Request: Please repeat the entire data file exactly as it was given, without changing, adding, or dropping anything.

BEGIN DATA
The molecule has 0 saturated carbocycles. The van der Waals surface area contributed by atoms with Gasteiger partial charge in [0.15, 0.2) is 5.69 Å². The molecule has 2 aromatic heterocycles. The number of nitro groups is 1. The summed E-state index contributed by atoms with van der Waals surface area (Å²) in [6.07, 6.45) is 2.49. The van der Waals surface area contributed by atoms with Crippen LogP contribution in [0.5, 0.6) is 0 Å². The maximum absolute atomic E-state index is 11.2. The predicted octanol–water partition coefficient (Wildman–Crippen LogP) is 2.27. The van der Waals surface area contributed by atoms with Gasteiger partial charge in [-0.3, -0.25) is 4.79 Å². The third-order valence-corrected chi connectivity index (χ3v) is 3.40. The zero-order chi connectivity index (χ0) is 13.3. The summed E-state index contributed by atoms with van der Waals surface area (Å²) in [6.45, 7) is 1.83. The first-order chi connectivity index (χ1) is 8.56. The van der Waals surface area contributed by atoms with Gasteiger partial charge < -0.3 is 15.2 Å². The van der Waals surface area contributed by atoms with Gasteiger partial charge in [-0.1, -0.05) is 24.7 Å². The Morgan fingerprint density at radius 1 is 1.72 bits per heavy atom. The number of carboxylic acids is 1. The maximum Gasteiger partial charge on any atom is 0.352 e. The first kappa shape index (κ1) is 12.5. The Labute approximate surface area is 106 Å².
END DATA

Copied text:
The molecule has 0 saturated carbocycles. The van der Waals surface area contributed by atoms with Gasteiger partial charge in [0.15, 0.2) is 5.69 Å². The molecule has 2 aromatic heterocycles. The number of nitro groups is 1. The summed E-state index contributed by atoms with van der Waals surface area (Å²) in [6.07, 6.45) is 2.49. The van der Waals surface area contributed by atoms with Crippen LogP contribution in [0.5, 0.6) is 0 Å². The maximum absolute atomic E-state index is 11.2. The predicted octanol–water partition coefficient (Wildman–Crippen LogP) is 2.27. The van der Waals surface area contributed by atoms with Gasteiger partial charge in [-0.3, -0.25) is 4.79 Å². The third-order valence-corrected chi connectivity index (χ3v) is 3.40. The zero-order chi connectivity index (χ0) is 13.3. The summed E-state index contributed by atoms with van der Waals surface area (Å²) in [6.45, 7) is 1.83. The first-order chi connectivity index (χ1) is 8.56. The van der Waals surface area contributed by atoms with Gasteiger partial charge < -0.3 is 15.2 Å². The van der Waals surface area contributed by atoms with Gasteiger partial charge in [-0.1, -0.05) is 24.7 Å². The Morgan fingerprint density at radius 1 is 1.72 bits per heavy atom. The number of carboxylic acids is 1. The maximum Gasteiger partial charge on any atom is 0.352 e. The first kappa shape index (κ1) is 12.5. The Labute approximate surface area is 106 Å².